VNH5019 driver compatible / stackable with Arduino DUE?

Hello everyone,

Could you tell me if someone has manage to stack-over the VNH5019 on the Arduino DUE board? Arduino DUE is 3.3V board, like Arduino Pro for example, and I’m a afraid to put them one in other not to burn something (especially the DUE :), was hard to get one). I understand that logic levels are taken from the board and it supports both 3.3V and 5V logic, but technically I can do this merging safely? I need space in my robot and separately the two boards consume too much of it. I need stacking. I know that this is possible on Mega2560, but I need Cortex :slight_smile:

Thank you!

I need your answer to buy this driver!



The 3.3 V logic voltage should not be a problem, but I am not sure how well our libraries will work. We will try it out tomorrow and let you know the results.

- Ben

Thank you!

I’m new to this forum like user, but I know your posts for a year at least. I must say that I appreciate your involving and how you always solve problems! It is a big step to implement all common shields on arm cortex architecture and it is time for multitasking :slight_smile:


I tested the VNH5019 shield on the Arduino Due using our library and demo program and it worked as expected. However, please note that the voltage on the current sense pins will exceed 3.3V when the current draw exceeds ~23A.


Thanks Pololu, Derrill, Ben,

You have/are great engineers. What is the best way to avoid >23A? Constant monitoring A0 and A1 and put a maximum level when I disconnect the power on engines? Or a hackable way to do it (voltage divider, logic level converter)? In this case it is not stackable and is better to buy not the shield but the simple board driver (you damaged your DUE at 23 amps)? In few words what is the best strategy when you have a six wheeled robot with ~6A stall current per motor (6x6=36) and you fall in love with this shield ? Should I put a passive cooler on those chips in normal/outdoor usage (6x6=36)? :slight_smile:

You might be okay as is; I suspect it is unlikely that all six of your motors will be stalled at the same time. The main thing to watch out for is rapid acceleration and direction changes can cause current spikes that exceed the stall current. One way to avoid this is to build acceleration limiting into your code (i.e. ramp the speed up over a short period of time rather than starting at full speed from a stop). Also, the current sense outputs each have a 10k series resistor, which would probably protect the Arduino if the voltage does go above 3.3V, but this is not something I would be willing to guarantee.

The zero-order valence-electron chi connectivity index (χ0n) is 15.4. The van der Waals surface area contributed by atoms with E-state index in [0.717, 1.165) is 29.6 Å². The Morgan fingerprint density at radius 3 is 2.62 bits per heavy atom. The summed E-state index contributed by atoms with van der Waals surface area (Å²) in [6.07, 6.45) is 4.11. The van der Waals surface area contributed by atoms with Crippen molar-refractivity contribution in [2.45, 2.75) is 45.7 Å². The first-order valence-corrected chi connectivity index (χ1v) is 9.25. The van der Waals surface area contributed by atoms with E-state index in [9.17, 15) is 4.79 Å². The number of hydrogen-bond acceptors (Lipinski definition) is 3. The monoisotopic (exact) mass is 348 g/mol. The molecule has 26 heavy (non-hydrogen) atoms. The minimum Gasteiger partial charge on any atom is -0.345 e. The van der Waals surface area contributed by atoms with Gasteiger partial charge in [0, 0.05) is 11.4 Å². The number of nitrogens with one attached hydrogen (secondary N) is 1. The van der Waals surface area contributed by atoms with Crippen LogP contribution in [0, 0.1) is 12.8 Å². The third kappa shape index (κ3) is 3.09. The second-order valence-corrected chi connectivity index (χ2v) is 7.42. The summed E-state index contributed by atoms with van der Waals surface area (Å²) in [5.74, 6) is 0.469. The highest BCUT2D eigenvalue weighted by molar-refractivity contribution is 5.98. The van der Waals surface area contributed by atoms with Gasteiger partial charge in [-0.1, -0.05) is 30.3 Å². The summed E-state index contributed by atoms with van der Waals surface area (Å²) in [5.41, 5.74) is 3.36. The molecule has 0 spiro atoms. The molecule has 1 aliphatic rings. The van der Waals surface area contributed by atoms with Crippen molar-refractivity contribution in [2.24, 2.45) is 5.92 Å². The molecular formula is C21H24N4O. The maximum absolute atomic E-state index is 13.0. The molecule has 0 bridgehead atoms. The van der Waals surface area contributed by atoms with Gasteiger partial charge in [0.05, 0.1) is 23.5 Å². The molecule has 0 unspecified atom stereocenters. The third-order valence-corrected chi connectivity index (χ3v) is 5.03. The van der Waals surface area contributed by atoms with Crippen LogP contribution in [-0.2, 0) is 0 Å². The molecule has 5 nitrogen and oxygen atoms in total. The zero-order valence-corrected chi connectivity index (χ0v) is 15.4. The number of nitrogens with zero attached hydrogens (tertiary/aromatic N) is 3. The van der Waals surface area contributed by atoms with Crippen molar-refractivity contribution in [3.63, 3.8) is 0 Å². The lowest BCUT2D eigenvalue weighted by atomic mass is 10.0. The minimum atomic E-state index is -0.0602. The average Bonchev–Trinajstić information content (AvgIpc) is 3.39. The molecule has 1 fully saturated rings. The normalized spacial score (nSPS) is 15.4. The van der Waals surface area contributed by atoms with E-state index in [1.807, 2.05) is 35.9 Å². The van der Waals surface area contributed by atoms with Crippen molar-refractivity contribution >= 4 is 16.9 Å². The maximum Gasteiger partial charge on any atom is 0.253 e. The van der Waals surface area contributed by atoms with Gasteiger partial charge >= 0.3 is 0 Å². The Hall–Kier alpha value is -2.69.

Alternatively, if you want to play it safe, you can cut the traces that connect the motor driver’s current sense outputs to the Arduino. The procedure for disconnecting pins is covered in the shield’s user’s guide; the ones you want to disconnect are labeled A0 and A1. If you still want to monitor the motor current, you can reconnect the driver’s current sense outputs to your Arduino through voltage dividers.

I don’t expect you’ll need a heat sink for your drivers.

- Ben

Thank you Ben!

Do you expect to have a new version of this shield compatible with Arduino DUE and other 3.3V boards?

Probably not. I suspect that the 10k resistor in series with the current sense output will protect the Due should the voltage try to exceed 3.3 V, and the motor driver cannot deliver such high currents for long, anyway.

By the way, I thought of one other potential solution: you could use a 3.3V zener diode to clamp the current sense output voltage to a maximum of ~3.3V. With this approach, you would not have to physically modify the shield at all; you would just connect the Zener diode between A0/A1 and GND.

Also, I should point out that I have not actually looked into whether the Due has 5V-tolerant analog pins. I have been operating under the assumption that it does not, but if it does, it would make this discussion moot.

- Ben


Zener solution is FANTASTIC! I never thinked of that, even if it is very simple indeed, and perfectly reproducible to other situations! Is perfect to not alter such a nice shield. Yes, pins are tolerant, but, do not count on hazard. Some people burned their DUEs because of 5V outputs of other shields/components. You’ve done such a great job to test this shield, considering that no one on the Internet has exposed his research in this subject.

Mystery was elucidated,

One more time thanks Pololu!